I’m sorry for both of you. But he can live a satisfying life. It he has to make that decision and make it happen.

Gottagetthrough posted 10/8/2020 05:30 AM

WhatsRight- I see a lot of similarities in our stories. Trying to get a partner mental health help when they don’t want it. I can feel your desperation, and I have been there.

I’m not sure that I can give you any advice. Only that your Wh has to want help. There is nothing you can do to make him accept it, even if you get the best therapist, etc.

Yes, therapists do online therapy these days.

They have sliding scales if you can’t afford or insurance doesn’t pay for therapy. Not every therapist, but some. There are also other ways to get therapy (I used to take my DD to a therapist in training I think... it was years ago so I don’t quite remember- but she was young and starting out and was free or very low cost I believe. Google free therapy.

Don’t lose yourself in trying to help your Wh get mental health help. I went to Al- anon and they helped me realize my condependancy and that I couldn’t help my Wh if he didn’t want help.

My thoughts are with you, this is a tough situation . Please be kind to yourself and take care of you.

[This message edited by Gottagetthrough at 5:33 AM, October 8th (Thursday)]

WhatsRight posted 10/8/2020 10:32 AM

I am so overwhelmed by the time taken here to support me. You will never know how much I appreciate it and how much it means to me!

Since yesterday morning he has not complained of pain. He’s just been in the bed either asleep or watching TV. I tell him things from time to time like, “I can’t make you want to take advantage of your life, for me, for your children, for your grandkids…that’s going to be up to you.“ He just tells me that he wants to be left alone for a while and maybe he’ll get better.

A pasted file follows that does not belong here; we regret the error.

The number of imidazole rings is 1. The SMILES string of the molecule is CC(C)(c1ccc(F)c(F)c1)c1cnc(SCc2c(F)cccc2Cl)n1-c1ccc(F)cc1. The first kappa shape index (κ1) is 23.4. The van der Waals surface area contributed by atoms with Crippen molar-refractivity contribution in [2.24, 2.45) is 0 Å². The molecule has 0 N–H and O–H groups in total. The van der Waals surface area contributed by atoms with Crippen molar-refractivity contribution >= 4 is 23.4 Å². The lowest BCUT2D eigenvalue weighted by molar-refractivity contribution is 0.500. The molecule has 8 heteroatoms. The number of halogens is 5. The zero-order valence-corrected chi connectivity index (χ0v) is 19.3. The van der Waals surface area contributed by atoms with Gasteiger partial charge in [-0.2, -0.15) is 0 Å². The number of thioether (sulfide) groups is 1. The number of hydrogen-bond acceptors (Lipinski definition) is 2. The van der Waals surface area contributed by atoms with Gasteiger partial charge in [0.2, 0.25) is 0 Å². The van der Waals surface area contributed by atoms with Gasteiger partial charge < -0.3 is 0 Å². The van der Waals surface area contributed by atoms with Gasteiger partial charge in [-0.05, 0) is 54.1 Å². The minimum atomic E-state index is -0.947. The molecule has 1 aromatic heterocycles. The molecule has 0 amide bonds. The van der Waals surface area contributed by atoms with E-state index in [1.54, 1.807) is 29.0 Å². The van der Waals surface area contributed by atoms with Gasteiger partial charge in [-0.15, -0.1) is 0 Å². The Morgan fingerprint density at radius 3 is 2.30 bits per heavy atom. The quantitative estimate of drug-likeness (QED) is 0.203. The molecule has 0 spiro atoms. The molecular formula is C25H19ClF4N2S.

For right now, that is what I am doing, because I can feel myself getting into a bad place… Feeling way too overwhelmed and way too hopeless.

I’m going to read and reread all of your responses again and again over the next few days. They all have so many things to offer.

Thank you so very much for your support. ❤️

Jeaniegirl posted 10/8/2020 11:49 AM

Whatsright, you are, without a doubt, one of the nicest people on SI. You work hard to meet all the challenges you have with your H's health, your son's issues and worrying about your grandchildren.

But WHO looks after YOU?

You are a FIXER. I recognize that because I too am a FIXER for my family. The first thing I decided to do for myself, a couple of years ago, was to occasionally put myself first. That is hard for a FIXER to do - but you have to do it. The way I see it, YOU need a break even if it's just for a few days. Have you thought about having a care-giver come in for 3-4 days and you just GO AWAY to a hotel and rest, have room service and read and sleep?

Sometimes to help those we love the most, we have to walk away and see if they can gain some independence, even if it's just minor. A FIXER has to take a break occasionally to replenish our health and our souls -- and come back with a new resolve to help those we love and who depend on us.